The Bastion is an enduring local icon in the third oldest city in British Columbia.
Built in 1853, the three floors of the Bastion were skillfully crafted using traditional wood working techniques by workers of the Hudson’s Bay Company. Over the years, politics and land deals saw this sturdy wooden fort moved twice. Today it is Nanaimo’s most recognizable landmark.
While the Bastion’s timbers are original, the interior represents activities of the early mining post from 1853 – 1862. Today, this former Hudson’s Bay Company building is a symbol of Nanaimo’s history. The Bastion is a “must see” destination for visitors to Nanaimo.
The Bastion is open 7 days a week from May long weekend through Labour Day. The cannon firing ceremony takes place daily at noon when the Bastion is open. Group tours of the Bastion are available for booking during the off-season.
The first floor is a representation of the sales and trade operations in the 1850s. The Hudson’s Bay Company constructed a series of buildings for specific purposes such as storage and trade. Some of the key activities conducted in those buildings are now represented here through a display of trade goods and other Hudson’s Bay Company artifacts.
The second floor contains examples of the Bastion’s armament. As a defensive structure, the Bastion had two six-pount carronades for short range defense and may well have stored other firearms and gunpowder reserves. Along with the heavier cannons outside, their purpose was more ceremonial than defensive. The bell above the door on the outside of the second floor was originally mounted nearby on a nine metre pole, and was used as a signaling device, principally to announce the time, as watches and clocks were uncommon.
The top floor provided storage for supplies but was also designated as a place of refuge for Hudson’s Bay Company employees and families. Today there is a display of the many kinds of objects that miner-colonists would have brought from Britain, as well as a display of the tools and construction methods utilized in building the Bastion.
Construction, Moving and Renovation
Left: The Bastion being moved in 1974. Right: The Bastion undergoing restoration work in 2010.
The Bastion was constructed using the pièce-sur-pièce technique which uses timbers laid atop one another horizontally with tenons cut on each end. The tenons are inserted into vertical grooves in the eight vertical posts, while the bottom sill log was set on a masonry foundation. The structure was built using basic hand tools: a crosscut saw, broad axe, adze, auger and pit saw. As nails were expensive, few were needed using this technique.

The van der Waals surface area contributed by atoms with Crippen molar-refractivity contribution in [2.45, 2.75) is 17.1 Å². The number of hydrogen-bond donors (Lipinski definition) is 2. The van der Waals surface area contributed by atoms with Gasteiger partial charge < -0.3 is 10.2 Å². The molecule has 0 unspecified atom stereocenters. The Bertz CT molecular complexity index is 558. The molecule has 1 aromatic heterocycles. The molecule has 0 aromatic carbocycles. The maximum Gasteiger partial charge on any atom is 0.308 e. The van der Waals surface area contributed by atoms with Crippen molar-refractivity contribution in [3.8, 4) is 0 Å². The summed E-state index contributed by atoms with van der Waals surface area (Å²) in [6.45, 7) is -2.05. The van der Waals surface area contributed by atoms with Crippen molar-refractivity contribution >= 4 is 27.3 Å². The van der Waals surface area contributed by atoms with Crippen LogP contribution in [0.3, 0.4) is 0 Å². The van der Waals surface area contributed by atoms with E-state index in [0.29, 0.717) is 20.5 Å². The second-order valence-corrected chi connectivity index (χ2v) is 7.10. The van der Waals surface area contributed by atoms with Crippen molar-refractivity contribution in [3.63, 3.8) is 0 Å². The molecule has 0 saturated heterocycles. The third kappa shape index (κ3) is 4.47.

Logs were cut and squared nearby and hauled to the site and gaps between the logs were filled with chinking (straw or moss mixed with clay or mud) to keep out the rain and wind.
Originally, the Bastion was situated on the present-day location of the Dorchester Hotel parking lot. However, by 1891, the land was sold and the new owner threatened to demolish the structure. A contribution of $175 from the city saved the Bastion and it was moved across Front Street. The Bastion was moved again in 1974 when Front Street was widened.
Restoration in 2010 repaired and replaced some of the ageing parts of the Bastion, although the majority of the timbers and other components of the structure are original.
History of the Bastion
Nanaimo’s Bastion is the last remaining wooden Hudson’s Bay Company bastion in North America. Today, as the city’s oldest structure and recognized Municipal Heritage Site, and having survived multiple moves, renovations and changes in ownership, the Bastion proudly stands as one of the most enduring and iconic symbols of Nanaimo.
The first log cabins are built in Nanaimo and the first coal mining operation is established under the direction of the Hudson’s Bay Company. To protect miners and their families, a Company ship was anchored in Nanaimo’s harbour, however this expense soon led to construction of the Bastion.
Construction is started on the Bastion, which is completed the following year, in 1854.
A large flotilla of Kwakwaka’wakw paddling from the north appears in the harbour, sending residents to seek refuge in the third floor of the Bastion, one of the few recorded defensive uses of the Bastion.
The Hudson’s Bay Company’s licence for exclusive trade is not renewed, and three years later the governors of the Company sell the Nanaimo lands, buildings, machinery and mineral rights. 1863-1891: The Bastion is used intermittently by the colonial and later city governments, and, until 1871, is even used on occasion as a temporary jail.
The Bastion is saved from demolition by a contribution from the city of $175 which moves it across Front Street.
City of Nanaimo relinquishes its interest in the Bastion.
Management of the Bastion is taken over by the Native Sons of British Columbia, a fraternal organization dedicated to preserving BC history and pioneer values and traditions.
The Bastion is moved for a second time as Front Street is widened.
The Bastion Museum Society takes over management of the Bastion.
Renovation work is done on the Bastion and noon cannon firings begin.
Exhibits and meeting rooms from the Native Sons of British Columbia are removed as structural and fire safety upgrades are done.
Management of the Bastion is transferred to the City of Nanaimo, and the Nanaimo Museum recreates the Bastion’s interior to represent how it may have looked in the 1850s.
The Bastion undergoes major restoration work, and for over six months is completely dismantled with several original and substituted timbers replaced.
The Bastion was one of the best 100 buildings in BC, according to BC’s Best Buildings Contest. The historic structure placed third in the Vancouver Island region. BC’s Best Buildings Contest was hosted by the Architectural Foundation of BC.